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[2017] HCJAC 46

HCA/2015/3401/XC and HCA/2015/3402/XC

Lord Justice Clerk

Lord Bracadale

Lord Malcolm











First Appellant: Currie QC, CM Mitchell; Livingstone Brown, Glasgow

Second Appellant: M McAra QC (sol adv); Beltrami & Co, Glasgow

Respondent: J Keegan QC (sol adv) AD, Jajdelski, Shand; the Crown Agent

3 December 2015


[1]        The appellants have appealed against orders made by the sheriff, under section 65(3)(a) of the Criminal Procedure (Scotland) Act 1995, extending the 11 and 12 month time limits for the commencement of a Preliminary Hearing and a trial.


Procedural background

[2]        On 17 November 2014, the appellants (together with 3 co-accused, namely Craig Whyte, Gary Withey and David Grier) appeared on a first petition at Paisley Sheriff Court on charges arising out of the acquisition of Rangers Football Club in May 2011.  On 26 August 2015, the Crown lodged an application for extensions of the 11 and 12 month periods.  On 2 September 2015, the appellants (together with Mr Whyte, Charles Green and Sheik Imran Ahmad) appeared on a second petition in connection with charges arising out of the administration and sale of Rangers between February and June 2012.  On 7 September 2015 the sheriff extended both periods by 3 months.  It is against that decision that the appeal is taken.

[3]        On 15 September 2015, within the unextended period, an indictment was served consisting of charges arising from both petitions.  At a Preliminary Hearing on 16 October 2015, the High Court assigned the week commencing 7 December 2015 for the purposes of legal debate, and continued the PH to 11 January 2016.  A second more comprehensive indictment, again encompassing charges from both petitions, was served on 2 December 2015.  The practical effect of this is that, if the appeal were refused, it is likely that the first indictment will be deserted and proceedings will continue in terms of the second indictment.  If it were allowed, the second indictment would be incompetent, in so far as it contains charges against particular accused reflected in the first petition.  The Crown could nevertheless proceed by a new indictment against any accused in respect of charges only contained in the second petition.  It seems that it may not be competent to conjoin the indictments (Weir v HM Advocate 2007 SCCR 59, Lord Osborne at para [21]), thus accused included in both indictments may require to undergo two trials.  No doubt many witnesses would require to give evidence twice.  So far as either of the appellants tholing their assize on a particular charge is concerned, the outcome of the appeal, standing service of the first indictment, may have a very limited practical effect.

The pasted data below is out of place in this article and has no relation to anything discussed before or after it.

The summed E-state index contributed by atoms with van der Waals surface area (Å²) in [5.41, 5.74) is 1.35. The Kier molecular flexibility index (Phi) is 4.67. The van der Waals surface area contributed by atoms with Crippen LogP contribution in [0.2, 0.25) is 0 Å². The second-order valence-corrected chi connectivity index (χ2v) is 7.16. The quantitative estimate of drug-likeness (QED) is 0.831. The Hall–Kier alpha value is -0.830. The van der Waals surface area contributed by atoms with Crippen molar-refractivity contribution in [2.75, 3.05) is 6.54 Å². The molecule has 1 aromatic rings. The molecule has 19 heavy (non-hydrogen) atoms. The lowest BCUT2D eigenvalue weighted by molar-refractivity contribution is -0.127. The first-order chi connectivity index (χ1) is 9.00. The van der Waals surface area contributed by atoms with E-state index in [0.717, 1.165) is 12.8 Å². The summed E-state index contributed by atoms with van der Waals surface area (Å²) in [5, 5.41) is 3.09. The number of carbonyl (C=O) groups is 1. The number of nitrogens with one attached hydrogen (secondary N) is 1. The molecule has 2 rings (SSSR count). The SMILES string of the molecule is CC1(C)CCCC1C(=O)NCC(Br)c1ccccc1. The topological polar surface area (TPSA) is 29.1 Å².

The sheriff’s report

[4]        The sheriff reports that the case is one of considerable complexity.  It is likely that more than 300 witnesses will be called to speak to the events libelled in the first petition (now indictment).  There are 1,345 productions running to some 71,000 pages.  Seven electronic discs containing additional material have been disclosed.  However, the sheriff did not consider that this complexity was, in itself, a factor which would entitle the Crown to any extension.

[5]        The sheriff sets out the two factors which he took into account at the first stage of the two stage test in HM Advocate v Swift 1984 JC 83.  The first was that the 2014 petition had been raised earlier than would otherwise have been desirable, because of a concern that Mr Whyte might have been seeking to flee the jurisdiction.  An urgent warrant for his arrest was required.  Secondly, 39 boxes of materials relevant to that petition had only been received by the Crown in July 2015, in response to a warrant which had been served in August 2013, as a result of oversight by the havers.  The sheriff concluded that these two matters taken together demonstrated a sufficient reason to proceed to the discretionary second stage.

[6]        The sheriff narrates the factors which he took into account at the second stage.  These were the complexity of the case, the volume of material, the early raising of the first petition, and the late appearance of a substantial volume of additional material.  He additionally considered it to be in the interests of all parties that a fully considered indictment be served.  An extension of nine months had been sought, but the sheriff, observing that his decision had been “a very close one”, was prepared to grant an extension of only three months.  Commenting upon the appellants’ Notes of Appeal, the sheriff observes that, had it been the case that no significant volume of additional material had been received in the summer of 2015, his decision at the first stage might have been different.